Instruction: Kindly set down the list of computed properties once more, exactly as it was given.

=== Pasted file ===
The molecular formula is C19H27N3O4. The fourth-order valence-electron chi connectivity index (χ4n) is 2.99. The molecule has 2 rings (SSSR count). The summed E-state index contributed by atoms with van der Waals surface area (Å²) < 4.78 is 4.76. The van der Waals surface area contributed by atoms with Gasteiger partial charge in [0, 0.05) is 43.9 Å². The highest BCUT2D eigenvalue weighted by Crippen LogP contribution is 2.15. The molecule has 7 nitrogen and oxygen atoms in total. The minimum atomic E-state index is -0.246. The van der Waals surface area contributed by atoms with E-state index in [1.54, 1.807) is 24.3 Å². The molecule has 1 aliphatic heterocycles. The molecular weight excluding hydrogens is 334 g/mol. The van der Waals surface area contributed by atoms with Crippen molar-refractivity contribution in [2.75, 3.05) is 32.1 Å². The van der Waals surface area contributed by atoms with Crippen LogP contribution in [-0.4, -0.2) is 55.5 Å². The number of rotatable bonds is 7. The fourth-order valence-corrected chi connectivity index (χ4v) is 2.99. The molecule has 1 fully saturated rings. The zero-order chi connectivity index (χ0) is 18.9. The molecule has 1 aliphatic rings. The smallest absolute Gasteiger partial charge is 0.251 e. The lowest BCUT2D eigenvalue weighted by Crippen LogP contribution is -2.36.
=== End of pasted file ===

The molecular formula is C19H27N3O4. The fourth-order valence-electron chi connectivity index (χ4n) is 2.99. The molecule has 2 rings (SSSR count). The summed E-state index contributed by atoms with van der Waals surface area (Å²) < 4.78 is 4.76. The van der Waals surface area contributed by atoms with Gasteiger partial charge in [0, 0.05) is 43.9 Å². The highest BCUT2D eigenvalue weighted by Crippen LogP contribution is 2.15. The molecule has 7 nitrogen and oxygen atoms in total. The minimum atomic E-state index is -0.246. The van der Waals surface area contributed by atoms with E-state index in [1.54, 1.807) is 24.3 Å². The molecule has 1 aliphatic heterocycles. The molecular weight excluding hydrogens is 334 g/mol. The van der Waals surface area contributed by atoms with Crippen molar-refractivity contribution in [2.75, 3.05) is 32.1 Å². The van der Waals surface area contributed by atoms with Crippen LogP contribution in [-0.4, -0.2) is 55.5 Å². The number of rotatable bonds is 7. The fourth-order valence-corrected chi connectivity index (χ4v) is 2.99. The molecule has 1 fully saturated rings. The zero-order chi connectivity index (χ0) is 18.9. The molecule has 1 aliphatic rings. The smallest absolute Gasteiger partial charge is 0.251 e. The lowest BCUT2D eigenvalue weighted by Crippen LogP contribution is -2.36.